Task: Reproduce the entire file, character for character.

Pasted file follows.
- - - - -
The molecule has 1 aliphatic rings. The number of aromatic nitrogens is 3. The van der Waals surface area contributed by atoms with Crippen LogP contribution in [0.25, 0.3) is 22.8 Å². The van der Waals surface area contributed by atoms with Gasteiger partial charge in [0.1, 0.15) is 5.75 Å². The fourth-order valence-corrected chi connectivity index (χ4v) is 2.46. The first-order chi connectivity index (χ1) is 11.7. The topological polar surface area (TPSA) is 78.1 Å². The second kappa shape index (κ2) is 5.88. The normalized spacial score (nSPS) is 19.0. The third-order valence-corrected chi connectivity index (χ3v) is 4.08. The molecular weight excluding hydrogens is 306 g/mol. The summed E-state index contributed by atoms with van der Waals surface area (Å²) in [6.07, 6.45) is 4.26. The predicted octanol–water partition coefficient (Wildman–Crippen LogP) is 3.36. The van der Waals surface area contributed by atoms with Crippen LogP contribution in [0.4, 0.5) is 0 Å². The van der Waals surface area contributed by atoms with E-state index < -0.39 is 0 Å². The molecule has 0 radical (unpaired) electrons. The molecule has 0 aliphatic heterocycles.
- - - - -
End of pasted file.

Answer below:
The molecule has 1 aliphatic rings. The number of aromatic nitrogens is 3. The van der Waals surface area contributed by atoms with Crippen LogP contribution in [0.25, 0.3) is 22.8 Å². The van der Waals surface area contributed by atoms with Gasteiger partial charge in [0.1, 0.15) is 5.75 Å². The fourth-order valence-corrected chi connectivity index (χ4v) is 2.46. The first-order chi connectivity index (χ1) is 11.7. The topological polar surface area (TPSA) is 78.1 Å². The second kappa shape index (κ2) is 5.88. The normalized spacial score (nSPS) is 19.0. The third-order valence-corrected chi connectivity index (χ3v) is 4.08. The molecular weight excluding hydrogens is 306 g/mol. The summed E-state index contributed by atoms with van der Waals surface area (Å²) in [6.07, 6.45) is 4.26. The predicted octanol–water partition coefficient (Wildman–Crippen LogP) is 3.36. The van der Waals surface area contributed by atoms with Crippen LogP contribution in [0.4, 0.5) is 0 Å². The van der Waals surface area contributed by atoms with E-state index < -0.39 is 0 Å². The molecule has 0 radical (unpaired) electrons. The molecule has 0 aliphatic heterocycles.